Ways Identities are Stolen
The number of ways identities can be stolen online continues to increase. Social networking websites are no angel when it comes to being part of the equation. Hackers and thieves use these networks to obtain the information they need to wreak havoc on those who innocently use these sites.
Social networking sites are commonly used to connect to new people for various reasons, so it is no surprise to get a message from a friend of a friend. Similar to the way that social networking sites contribute to the spread of malware, these sites can also contribute to identity theft when people who use them go off site to enter personal information or to make a purchase.
If someone decides to meet another user from the social network in person, there is nothing that says that the other party has good intentions. Meeting in person can lead to identity theft (or worse) the same way entering the wrong information online can.
How to Protect Your Identity
Here are a few things to keep in mind when it comes to using social networking websites and protecting your identity.
- Don’t place your photo on your profile. If you do, use one that looks real, but isn’t you or someone you know.
- Don’t place your real location on your profile. Don’t use one that is anywhere close to you, either.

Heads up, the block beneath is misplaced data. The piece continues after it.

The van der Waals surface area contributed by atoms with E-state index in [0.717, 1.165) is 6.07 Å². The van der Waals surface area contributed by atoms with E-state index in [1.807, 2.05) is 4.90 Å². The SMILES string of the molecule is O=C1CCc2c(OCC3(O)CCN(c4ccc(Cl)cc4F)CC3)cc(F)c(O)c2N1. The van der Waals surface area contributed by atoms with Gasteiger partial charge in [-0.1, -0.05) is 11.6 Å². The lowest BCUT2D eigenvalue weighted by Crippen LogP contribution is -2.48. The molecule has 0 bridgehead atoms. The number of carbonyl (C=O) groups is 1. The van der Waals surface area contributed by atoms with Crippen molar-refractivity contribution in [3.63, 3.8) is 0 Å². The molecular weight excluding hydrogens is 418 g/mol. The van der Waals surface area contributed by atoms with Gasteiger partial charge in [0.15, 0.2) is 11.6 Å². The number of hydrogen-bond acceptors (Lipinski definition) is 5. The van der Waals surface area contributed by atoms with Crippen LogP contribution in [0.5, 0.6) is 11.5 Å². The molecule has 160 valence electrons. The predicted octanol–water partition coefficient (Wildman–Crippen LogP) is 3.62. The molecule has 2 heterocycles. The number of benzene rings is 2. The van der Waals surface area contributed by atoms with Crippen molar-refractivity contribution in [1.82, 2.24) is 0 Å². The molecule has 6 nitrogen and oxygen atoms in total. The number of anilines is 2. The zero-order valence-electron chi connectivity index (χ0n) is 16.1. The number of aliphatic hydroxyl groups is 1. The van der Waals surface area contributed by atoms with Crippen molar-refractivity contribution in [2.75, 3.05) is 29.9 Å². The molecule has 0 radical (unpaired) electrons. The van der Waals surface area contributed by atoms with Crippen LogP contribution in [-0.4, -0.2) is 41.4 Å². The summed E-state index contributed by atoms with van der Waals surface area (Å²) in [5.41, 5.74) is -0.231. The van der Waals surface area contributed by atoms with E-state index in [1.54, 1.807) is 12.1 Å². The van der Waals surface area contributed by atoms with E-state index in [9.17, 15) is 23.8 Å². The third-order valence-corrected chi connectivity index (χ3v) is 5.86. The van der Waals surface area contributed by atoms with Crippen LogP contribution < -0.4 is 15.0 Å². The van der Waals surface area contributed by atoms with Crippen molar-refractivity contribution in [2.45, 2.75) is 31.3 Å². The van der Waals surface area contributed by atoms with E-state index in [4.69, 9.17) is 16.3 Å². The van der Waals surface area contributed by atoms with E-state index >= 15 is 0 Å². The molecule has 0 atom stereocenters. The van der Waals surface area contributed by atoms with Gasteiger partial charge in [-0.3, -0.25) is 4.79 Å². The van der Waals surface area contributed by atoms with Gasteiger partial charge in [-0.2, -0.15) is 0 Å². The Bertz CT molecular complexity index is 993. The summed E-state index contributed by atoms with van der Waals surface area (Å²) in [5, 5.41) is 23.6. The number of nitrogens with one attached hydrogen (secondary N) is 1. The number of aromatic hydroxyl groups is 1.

- Consider using a pen name of sorts rather than your real name. Make it sound real, but not close to yours.
- Remember, you never really know who you are dealing with on the other end of the network, so be careful what you say and who you say it to.
- Never post information such as a telephone number, address, or social security number online.
- Once you post information online, you cannot take it back. Simply deleting the profile doesn’t rid the information from computers that could have saved it while it was there!
- Don’t post anyone else’s information, either.
- Make your screen name something that doesn’t give clues about who you are, where you are, or how old you are.
- Keep your passwords similar to your screen name and make sure to change them frequently.
This post is part of the series: Social Networking Safety
- Social Networking Safety: Overview and Risks
- Social Networking and Identity Theft: Staying Safe Online
- Social Networking Safety: Protecting Against Malware